Today's Ringside Seat: Gun Bill—Bang or Whimper?

At the moment, there are 45 Republicans in the United States Senate, a number sufficient to give them the ability, should they so choose, to filibuster anything and everything. And choose they do, with only the rarest of exceptions. But we may be about to see one of those rare exceptions, on a piece of legislation regulating guns. Maybe. You see, for the legislation to succeed, Democrats must first defeat a Republican filibuster in order to begin debate on the bill, and then they must defeat another Republican filibuster to end debate on the bill and have an actual vote. According to late reports , as many as seven Senate Republicans have said they'll vote to allow debate to begin, though they won't say whether they'll vote to allow it to end. We don't yet know exactly what they'll be debating, if the debate does begin, but chances are it will involve expanded background checks and a crackdown on illegal gun trafficking. You might be asking how anyone could object to any of that, and...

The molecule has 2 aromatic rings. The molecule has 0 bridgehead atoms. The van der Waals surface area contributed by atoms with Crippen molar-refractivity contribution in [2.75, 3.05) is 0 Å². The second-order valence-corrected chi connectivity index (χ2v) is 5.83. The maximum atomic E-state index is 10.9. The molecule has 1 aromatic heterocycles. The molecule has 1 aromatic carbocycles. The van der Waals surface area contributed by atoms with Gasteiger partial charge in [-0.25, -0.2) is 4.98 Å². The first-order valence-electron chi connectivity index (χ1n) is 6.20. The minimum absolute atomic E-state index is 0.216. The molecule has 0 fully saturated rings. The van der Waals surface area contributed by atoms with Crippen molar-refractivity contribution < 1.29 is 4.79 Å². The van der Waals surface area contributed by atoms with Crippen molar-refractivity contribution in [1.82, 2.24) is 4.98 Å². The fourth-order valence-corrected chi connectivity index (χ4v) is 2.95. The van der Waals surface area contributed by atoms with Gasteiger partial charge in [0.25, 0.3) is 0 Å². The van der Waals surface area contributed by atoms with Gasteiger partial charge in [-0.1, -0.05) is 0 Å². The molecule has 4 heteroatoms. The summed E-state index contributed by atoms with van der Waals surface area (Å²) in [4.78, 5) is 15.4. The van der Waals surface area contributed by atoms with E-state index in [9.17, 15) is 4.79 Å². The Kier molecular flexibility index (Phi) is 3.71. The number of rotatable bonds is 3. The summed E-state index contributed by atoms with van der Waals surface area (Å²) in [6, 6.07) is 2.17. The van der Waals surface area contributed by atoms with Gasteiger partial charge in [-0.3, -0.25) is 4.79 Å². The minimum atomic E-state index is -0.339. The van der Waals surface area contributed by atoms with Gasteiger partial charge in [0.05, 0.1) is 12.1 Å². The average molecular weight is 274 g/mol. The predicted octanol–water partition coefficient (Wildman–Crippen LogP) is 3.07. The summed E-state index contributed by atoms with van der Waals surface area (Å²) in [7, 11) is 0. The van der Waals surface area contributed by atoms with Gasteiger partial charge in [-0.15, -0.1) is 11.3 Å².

Jindal Agonistes

Flickr/dsb nola
Louisiana governor Bobby Jindal, whom everyone assumes will be running for president in 2016, has had a lot of ups and downs in his relatively short career. Hailed as a wunderkind, he was given a series of influential positions in Republican administrations both state and federal while still in his 20s, eventually winning a seat in the House and then the governorship. Then he had that disastrous State of the Union response in 2009, where he looked almost hilariously awkward and uncomfortable. He recovered from that, though, and things seemed to be going very well when he gave a speech telling Republicans they couldn't be the "stupid party." His bold truth-telling made reporters swoon . But alas, things have turned. Jindal recently proposed a tax plan that would cut taxes on the wealthy and increase them on the poor and middle class, and was shocked to find that people in his state found it less than appealing. He withdrew the plan, but not before his approval rating plunged into the...